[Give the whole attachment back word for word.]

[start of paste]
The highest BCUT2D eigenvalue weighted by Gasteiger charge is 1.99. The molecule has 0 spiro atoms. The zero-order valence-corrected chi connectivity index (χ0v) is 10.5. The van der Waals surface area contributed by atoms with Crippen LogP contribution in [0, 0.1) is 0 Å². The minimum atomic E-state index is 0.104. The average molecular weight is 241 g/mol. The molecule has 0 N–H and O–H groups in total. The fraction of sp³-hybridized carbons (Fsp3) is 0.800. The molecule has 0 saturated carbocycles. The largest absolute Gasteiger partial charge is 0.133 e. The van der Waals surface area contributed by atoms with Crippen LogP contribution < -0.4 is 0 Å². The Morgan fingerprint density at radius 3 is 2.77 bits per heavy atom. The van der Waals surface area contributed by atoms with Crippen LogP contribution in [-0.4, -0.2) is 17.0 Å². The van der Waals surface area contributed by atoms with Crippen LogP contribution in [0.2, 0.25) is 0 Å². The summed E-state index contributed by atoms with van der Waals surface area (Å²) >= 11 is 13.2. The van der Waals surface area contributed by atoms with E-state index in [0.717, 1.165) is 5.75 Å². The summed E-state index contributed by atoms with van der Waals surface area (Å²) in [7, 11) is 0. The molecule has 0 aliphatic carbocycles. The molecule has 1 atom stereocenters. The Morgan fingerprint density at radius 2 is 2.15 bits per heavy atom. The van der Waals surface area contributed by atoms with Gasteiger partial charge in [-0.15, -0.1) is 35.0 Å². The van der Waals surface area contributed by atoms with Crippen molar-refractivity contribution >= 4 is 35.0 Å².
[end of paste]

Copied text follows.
The highest BCUT2D eigenvalue weighted by Gasteiger charge is 1.99. The molecule has 0 spiro atoms. The zero-order valence-corrected chi connectivity index (χ0v) is 10.5. The van der Waals surface area contributed by atoms with Crippen LogP contribution in [0, 0.1) is 0 Å². The minimum atomic E-state index is 0.104. The average molecular weight is 241 g/mol. The molecule has 0 N–H and O–H groups in total. The fraction of sp³-hybridized carbons (Fsp3) is 0.800. The molecule has 0 saturated carbocycles. The largest absolute Gasteiger partial charge is 0.133 e. The van der Waals surface area contributed by atoms with Crippen LogP contribution < -0.4 is 0 Å². The Morgan fingerprint density at radius 3 is 2.77 bits per heavy atom. The van der Waals surface area contributed by atoms with Crippen LogP contribution in [-0.4, -0.2) is 17.0 Å². The van der Waals surface area contributed by atoms with Crippen LogP contribution in [0.2, 0.25) is 0 Å². The summed E-state index contributed by atoms with van der Waals surface area (Å²) >= 11 is 13.2. The van der Waals surface area contributed by atoms with E-state index in [0.717, 1.165) is 5.75 Å². The summed E-state index contributed by atoms with van der Waals surface area (Å²) in [7, 11) is 0. The molecule has 0 aliphatic carbocycles. The molecule has 1 atom stereocenters. The Morgan fingerprint density at radius 2 is 2.15 bits per heavy atom. The van der Waals surface area contributed by atoms with Gasteiger partial charge in [-0.15, -0.1) is 35.0 Å². The van der Waals surface area contributed by atoms with Crippen molar-refractivity contribution >= 4 is 35.0 Å².